While Yamaji's analysis cannot account for every form of folk performing art, the evidence for a large portion is insufficient for certainty but it does dismiss the notion that folk performing arts are originally local creations. This is not to say that every folk performing art was born in a cultural capital: ta-asobi is one exception that is frequently mentioned.
Shuten Dōji or Drunken Demon is “one of the most famous and popular oni legends in medieval Japanese literature”. According to the legend, Shuten Dōji (overlord of the oni) and his followers were “abducting and devouring young Kyoto maidens” and warriors were sent by the imperial court to destroy them. The warriors, helped by attending deities, carried out this mission: rescuing the survivors and restoring peace to the land. Carnivalesque literature “inverts power structures, demystifying and lampooning that which a particular culture holds serious or sacred”. At one point in the legend, a group of oni disguised as a dengaku (field music) troupe emerge to entertain the warriors. A fierce stare wards them off.
The general meaning of dengaku “refers to all rituals related to agriculture and thus to fertility and regeneration”. It could be simply described as a form of dance in which some people play musical instruments while dancing in various combinations. In the Ōeyama ekotoba scroll, two warriors visit a shrine to pray for protection and are entertained by dengaku. In the scene at villain’s palace, the oni also perform dengaku. The locations of the performances are similar. The angles of the buildings are the same. The postures and costumes are identical. The oni’s dengaku lampoons the earlier and more wholesome dance at the shrine: the shrine performance is for the warriors’ prayers to succeed in their mission whereas the oni dengaku seeks to trick the warriors so to facilitate killing them.
Dengaku is described as being welcomed by all classes for its fund-raising capacity. A monk organized a dengaku competition to raise funds for the building of a bridge. Those in attendance for the performance ranged from members of the imperial court down to commoners. All in attendance were fascinated by the dengaku until the collapse of the reviewing stand claimed the lives of people of all backgrounds. This contrast between a fertility ritual and the deaths of innocent people is important to this carnivalesque event: it represents both destruction and renewal.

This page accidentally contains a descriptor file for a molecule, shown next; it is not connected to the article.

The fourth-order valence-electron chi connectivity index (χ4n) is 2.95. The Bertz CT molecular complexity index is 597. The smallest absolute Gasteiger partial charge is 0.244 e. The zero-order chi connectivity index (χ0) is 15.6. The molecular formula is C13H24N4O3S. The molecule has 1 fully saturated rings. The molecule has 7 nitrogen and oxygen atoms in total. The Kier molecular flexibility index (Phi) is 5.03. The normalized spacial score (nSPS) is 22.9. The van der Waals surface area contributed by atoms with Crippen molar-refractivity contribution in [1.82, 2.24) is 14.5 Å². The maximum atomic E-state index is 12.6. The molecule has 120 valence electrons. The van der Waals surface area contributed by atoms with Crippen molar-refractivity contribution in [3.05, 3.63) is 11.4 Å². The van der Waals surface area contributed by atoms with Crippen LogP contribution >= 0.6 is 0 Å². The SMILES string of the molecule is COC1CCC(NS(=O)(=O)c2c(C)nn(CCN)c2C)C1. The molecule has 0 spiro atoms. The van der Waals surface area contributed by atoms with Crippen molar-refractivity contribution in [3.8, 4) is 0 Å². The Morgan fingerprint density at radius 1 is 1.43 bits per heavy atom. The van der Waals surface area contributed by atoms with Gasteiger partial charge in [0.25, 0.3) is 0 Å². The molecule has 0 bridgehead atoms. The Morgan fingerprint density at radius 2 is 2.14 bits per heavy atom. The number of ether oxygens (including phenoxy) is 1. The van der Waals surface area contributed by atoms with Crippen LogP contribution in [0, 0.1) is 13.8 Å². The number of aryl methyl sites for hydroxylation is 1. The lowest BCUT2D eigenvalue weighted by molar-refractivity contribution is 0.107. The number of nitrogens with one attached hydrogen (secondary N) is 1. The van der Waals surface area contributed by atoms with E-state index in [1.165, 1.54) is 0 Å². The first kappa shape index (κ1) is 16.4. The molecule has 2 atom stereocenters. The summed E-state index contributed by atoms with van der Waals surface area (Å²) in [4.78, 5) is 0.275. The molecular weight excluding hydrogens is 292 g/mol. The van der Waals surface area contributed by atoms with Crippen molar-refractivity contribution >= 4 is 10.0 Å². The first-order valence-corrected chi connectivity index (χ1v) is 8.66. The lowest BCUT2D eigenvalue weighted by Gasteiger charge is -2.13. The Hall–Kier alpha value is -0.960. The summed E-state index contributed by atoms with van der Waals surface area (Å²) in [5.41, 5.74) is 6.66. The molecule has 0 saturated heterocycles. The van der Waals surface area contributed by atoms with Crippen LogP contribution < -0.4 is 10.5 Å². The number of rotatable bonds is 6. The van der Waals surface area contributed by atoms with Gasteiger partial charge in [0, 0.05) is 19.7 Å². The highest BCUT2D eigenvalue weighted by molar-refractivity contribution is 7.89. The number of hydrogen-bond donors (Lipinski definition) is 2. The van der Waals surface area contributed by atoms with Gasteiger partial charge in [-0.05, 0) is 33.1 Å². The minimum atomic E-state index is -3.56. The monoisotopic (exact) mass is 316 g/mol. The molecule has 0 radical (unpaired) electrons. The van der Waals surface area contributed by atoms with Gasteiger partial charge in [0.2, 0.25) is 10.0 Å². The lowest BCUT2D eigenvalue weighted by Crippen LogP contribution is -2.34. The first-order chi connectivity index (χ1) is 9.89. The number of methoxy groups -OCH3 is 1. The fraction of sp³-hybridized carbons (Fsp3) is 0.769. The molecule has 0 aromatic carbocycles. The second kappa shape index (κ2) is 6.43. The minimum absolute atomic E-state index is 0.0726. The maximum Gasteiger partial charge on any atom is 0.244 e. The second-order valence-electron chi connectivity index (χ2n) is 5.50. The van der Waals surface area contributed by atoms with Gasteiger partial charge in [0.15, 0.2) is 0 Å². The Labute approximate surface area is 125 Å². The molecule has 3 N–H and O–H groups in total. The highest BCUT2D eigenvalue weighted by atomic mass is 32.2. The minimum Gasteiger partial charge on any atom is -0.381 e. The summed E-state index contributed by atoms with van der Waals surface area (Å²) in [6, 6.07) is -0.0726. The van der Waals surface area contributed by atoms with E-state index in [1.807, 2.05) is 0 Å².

The growth of the performing arts was considered by part of Japanese society to be a bad omen: “the sudden appearance of oni as a dengaku troupe in the story can be seen as a harbinger of Shuten Dōji’s doom”. It could be said that this carnivalesque ritual leads to the demise of Shuten Dōji. The defeat of Shuten Dōji brings a time of peace in Japan with renewed imperial authority and additional recognition of the warrior class. From a carnivalesque point of view, the dance is both a dance of death and rebirth.
The “Nachi Fire Festival" which is said to be one of Japan’s three largest fire festivals. It is a part of the Kumano Nachi-taisha Shrine’s annual festival and is officially called “Ogi Matsuri” or Fan Festival. This festival, held annually on July 14, is dedicated to the god in the precincts of Nachi-taisha Shrine.
The company ACT.JT performed on the terrace of Casa de Vacas (in Madrid, Spain) this dance with the participation of ten Spanish volunteers in a cultural exchange. This event was performed within the framework of the Spain-Japan Dual Year events.
- Raz, Jacob (1985). "Popular Entertainment and Politics. The Great Dengaku of 1096". Monumenta Nipponica. 40 (3): 283–298. doi:10.2307/2384761. JSTOR 2384761.
- Thornbury, Barbara E. (1995). "Folklorism and Japan's Folk Performing Arts". Journal of Folklore Research. 32 (3): 207–220. JSTOR 3814321.
- Reider, Noriko (2008). "Carnivalesque in Medieval Japanese Literature: A Bakhtinian Reading ofŌeyama Shuten Dōji". Japanese Studies. 28 (3): 383–394. doi:10.1080/10371390802446919.
- "Nachi Fire Festiva". [MUST-SEE] Kansai Window: portal site of Kansai regional information. Retrieved 2017-12-03.
- "Performance of Traditional Japanese Dance: "Dai Dengaku"". Casa Asia. Retrieved 2017-12-03.